Tag Archives: poverty


Is the parade passing by?

A friend recently invited me to her community theater’s production of Hello Dolly.

I tend to avoid musicals—too unrealistic for me. All that singing and dancing in the midst of poverty and despair is not how I remember the poor people in the neighborhood where I grew up or in neighborhoods where I have lived since.

When I saw Les Miserables, I remember thinking that most of the people in the theater would probably be afraid to walk through my neighborhood, yet they seemed to enjoy watching this upbeat depiction of oppression and wretchedness.

I worry that portraying poverty and human misery so light-heartedly can assuage the guilt of those who have the power to make societal changes. (Look how happy those poor people are; singing and dancing their way through despair—why change anything?)


But, to support my friend, I decided to move against my resistance and go see Hello Dolly.

This particular community theater is no-cut, so the cast was large and included people of all ages.

I quickly got caught up in the music, costumes and pageantry of the play. It was all quite cheerful, and I found myself smiling as I searched the faces of the cast for my friend.

At some point, though, I realized the story was about Dolly’s desire to move past grieving her husband’s death.

In one scene, Dolly says to her deceased husband, Let me go. It’s been long enough.

I, too, have sometimes felt chained to my past and have pleaded to be let go. I want to be set free and move ahead, but sometimes the link to the past is so strong that it seems inescapable.

And, it isn’t always a relationship that holds me back. Sometimes (and perhaps more often) it is an unhealthy or unrealistic belief about myself—my own lack of confidence—that can keep me trapped.God-vulnerability-faith

When Dolly sang, I’ve decided to join the human race again before the parade passes by, I could feel the tears well up in my eyes.

Then Dolly admitted that no one else’s life is mixed up with mine, and I felt found out and exposed.

Through this upbeat, light-hearted musical, this play was speaking deep truths to my soul and inviting me to examine the current state of my life and just how free I am.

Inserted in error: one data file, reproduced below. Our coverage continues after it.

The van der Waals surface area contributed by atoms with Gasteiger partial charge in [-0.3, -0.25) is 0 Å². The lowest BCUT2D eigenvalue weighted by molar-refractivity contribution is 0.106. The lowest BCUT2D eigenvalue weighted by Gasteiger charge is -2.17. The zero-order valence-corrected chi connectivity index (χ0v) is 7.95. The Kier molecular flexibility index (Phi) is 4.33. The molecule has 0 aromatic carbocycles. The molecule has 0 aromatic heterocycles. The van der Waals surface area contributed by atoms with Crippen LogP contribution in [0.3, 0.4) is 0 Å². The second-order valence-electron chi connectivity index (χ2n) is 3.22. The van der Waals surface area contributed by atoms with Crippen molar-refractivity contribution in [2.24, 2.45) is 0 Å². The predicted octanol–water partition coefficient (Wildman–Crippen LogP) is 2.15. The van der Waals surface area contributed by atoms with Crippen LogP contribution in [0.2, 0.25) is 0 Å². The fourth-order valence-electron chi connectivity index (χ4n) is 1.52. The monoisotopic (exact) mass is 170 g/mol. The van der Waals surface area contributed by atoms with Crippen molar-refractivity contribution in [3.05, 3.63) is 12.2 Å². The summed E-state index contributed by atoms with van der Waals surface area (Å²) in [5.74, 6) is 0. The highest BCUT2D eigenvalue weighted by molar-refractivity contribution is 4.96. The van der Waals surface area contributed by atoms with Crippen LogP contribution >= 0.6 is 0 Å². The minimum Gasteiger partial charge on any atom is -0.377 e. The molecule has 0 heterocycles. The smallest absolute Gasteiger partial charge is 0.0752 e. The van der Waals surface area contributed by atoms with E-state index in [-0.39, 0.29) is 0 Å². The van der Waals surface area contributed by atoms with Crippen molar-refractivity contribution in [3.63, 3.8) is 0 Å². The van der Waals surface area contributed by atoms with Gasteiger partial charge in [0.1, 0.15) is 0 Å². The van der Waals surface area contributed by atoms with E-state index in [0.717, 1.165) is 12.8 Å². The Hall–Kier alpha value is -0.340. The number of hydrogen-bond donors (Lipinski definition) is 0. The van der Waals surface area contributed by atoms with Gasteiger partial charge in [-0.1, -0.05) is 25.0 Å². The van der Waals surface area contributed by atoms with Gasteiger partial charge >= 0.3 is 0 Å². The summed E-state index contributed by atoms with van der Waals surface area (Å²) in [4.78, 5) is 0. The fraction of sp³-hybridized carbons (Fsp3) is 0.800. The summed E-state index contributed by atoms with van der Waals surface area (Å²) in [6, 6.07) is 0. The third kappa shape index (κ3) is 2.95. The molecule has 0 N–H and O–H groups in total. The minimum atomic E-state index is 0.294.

Am I open to mixing up my life with others? Or am I keeping to myself?

Am I participating in the human race? Or am I sitting on the sidelines?

Is the parade passing me by?

Grief can take on a life of its own, and great loss can make it difficult to re-enter life fully. But, I know it is possible, and Hello Dolly invited me to let go and live more fully.

Perhaps Les Miserables and other musicals portraying oppression and poverty work the same way on those who have the capacity to effect social change, exposing vulnerabilities and offering insight for transformation. Maybe I judged too harshly.







Some days, a phrase or sentence in my daily scripture reading jumps out as if the letters were bold.

This morning, the scripture reading in my prayer book was from the second book of Kings, chapter 24, a story about rival kings. And then the words in verse 14 caught my attention, like sunlight shimmering on the ocean. I read and then reread: “None were left among the people of the land except the poor.”

An image flitted through my mind of a land where only poor people were left, a land devoid of “craftsmen and smiths;” all the skilled labor was gone.

And then the landscape of my own life came to mind.

I rely on my talents and abilities to define my life. I think of myself mainly in terms of what I can do, what I produce. But verse 14 asked me: what if that was all gone? What if I only had my poverty?

And then a memory popped into my mind of the time just after I left l’Arche. My time in l’Arche had been extremely difficult. I was crushed by the experience and bereft when I left. Too proud to return to Philadelphia and admit my failure, I sought refuge in a nearby Benedictine monastery. Psalm 86 became my prayer: “Help me Lord for I am poor and needy.”

And the Lord helped me. I was invited to move into one of the homes of a small, intentional community. Emotionally spent and without a work visa, I was dependent on the generosity of these strangers who welcomed me and accepted me as I was. I was too broken, exhausted and defeated to contribute much to the community.

One of the women in the community was a stay-at-home mom, and I spent hours sitting at her kitchen table, staring into space. Licking my wounds was my main activity in those early days. After a while, though, I started to heal. I realized that here, in this community, in my non-productive state, I was accepted and loved. Here I was accepted for just being.

Doing was the only way I had known, and it was a major part of my problem in l’Arche—just being seemed beyond me; I had to be about the business of doing. I am a Martha! Post-l’Arche, I became more like Mary.

Gradually, this small group of people, banded together to live Matthew’s command to feed the hungry, clothe the naked and welcome the homeless was loving me back into life. They helped me see the gift of my poverty, to see the truth—that all I really have and all I really need is God. The rest—my talents and skills—are the gifts God has given me to tell the story of my poverty.